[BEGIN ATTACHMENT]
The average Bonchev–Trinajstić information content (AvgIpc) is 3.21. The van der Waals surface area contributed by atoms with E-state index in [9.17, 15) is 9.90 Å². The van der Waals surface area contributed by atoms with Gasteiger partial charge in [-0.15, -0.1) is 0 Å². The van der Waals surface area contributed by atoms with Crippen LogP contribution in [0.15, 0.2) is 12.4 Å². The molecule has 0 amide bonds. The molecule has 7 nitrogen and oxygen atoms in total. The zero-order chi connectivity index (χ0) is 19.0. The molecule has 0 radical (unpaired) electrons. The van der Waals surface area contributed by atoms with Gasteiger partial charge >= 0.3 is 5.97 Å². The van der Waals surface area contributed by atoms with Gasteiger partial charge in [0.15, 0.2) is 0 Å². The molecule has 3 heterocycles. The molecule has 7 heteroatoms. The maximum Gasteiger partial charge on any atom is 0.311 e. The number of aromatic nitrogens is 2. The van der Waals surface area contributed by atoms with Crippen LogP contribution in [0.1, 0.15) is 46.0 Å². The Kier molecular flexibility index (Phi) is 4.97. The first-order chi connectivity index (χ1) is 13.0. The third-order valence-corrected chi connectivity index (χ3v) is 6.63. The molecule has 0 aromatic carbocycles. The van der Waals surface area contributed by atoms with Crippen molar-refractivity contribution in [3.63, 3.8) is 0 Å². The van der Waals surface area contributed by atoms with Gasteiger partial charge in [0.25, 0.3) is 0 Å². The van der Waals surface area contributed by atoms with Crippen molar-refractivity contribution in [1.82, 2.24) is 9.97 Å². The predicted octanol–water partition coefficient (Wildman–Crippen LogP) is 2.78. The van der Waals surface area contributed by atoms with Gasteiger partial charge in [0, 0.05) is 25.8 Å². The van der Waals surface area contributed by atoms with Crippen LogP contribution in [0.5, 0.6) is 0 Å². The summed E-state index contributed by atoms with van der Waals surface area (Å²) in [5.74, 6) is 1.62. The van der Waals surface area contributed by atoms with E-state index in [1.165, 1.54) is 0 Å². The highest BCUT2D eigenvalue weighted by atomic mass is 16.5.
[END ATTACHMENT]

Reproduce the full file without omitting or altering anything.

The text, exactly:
The average Bonchev–Trinajstić information content (AvgIpc) is 3.21. The van der Waals surface area contributed by atoms with E-state index in [9.17, 15) is 9.90 Å². The van der Waals surface area contributed by atoms with Gasteiger partial charge in [-0.15, -0.1) is 0 Å². The van der Waals surface area contributed by atoms with Crippen LogP contribution in [0.15, 0.2) is 12.4 Å². The molecule has 0 amide bonds. The molecule has 7 nitrogen and oxygen atoms in total. The zero-order chi connectivity index (χ0) is 19.0. The molecule has 0 radical (unpaired) electrons. The van der Waals surface area contributed by atoms with Gasteiger partial charge >= 0.3 is 5.97 Å². The van der Waals surface area contributed by atoms with Gasteiger partial charge in [0.15, 0.2) is 0 Å². The molecule has 3 heterocycles. The molecule has 7 heteroatoms. The maximum Gasteiger partial charge on any atom is 0.311 e. The number of aromatic nitrogens is 2. The van der Waals surface area contributed by atoms with Crippen LogP contribution in [0.1, 0.15) is 46.0 Å². The Kier molecular flexibility index (Phi) is 4.97. The first-order chi connectivity index (χ1) is 13.0. The third-order valence-corrected chi connectivity index (χ3v) is 6.63. The molecule has 0 aromatic carbocycles. The van der Waals surface area contributed by atoms with Crippen molar-refractivity contribution in [3.63, 3.8) is 0 Å². The van der Waals surface area contributed by atoms with Gasteiger partial charge in [0.25, 0.3) is 0 Å². The van der Waals surface area contributed by atoms with Crippen molar-refractivity contribution in [1.82, 2.24) is 9.97 Å². The predicted octanol–water partition coefficient (Wildman–Crippen LogP) is 2.78. The van der Waals surface area contributed by atoms with Gasteiger partial charge in [0, 0.05) is 25.8 Å². The van der Waals surface area contributed by atoms with Crippen LogP contribution in [0.5, 0.6) is 0 Å². The summed E-state index contributed by atoms with van der Waals surface area (Å²) in [5.74, 6) is 1.62. The van der Waals surface area contributed by atoms with E-state index in [1.165, 1.54) is 0 Å². The highest BCUT2D eigenvalue weighted by atomic mass is 16.5.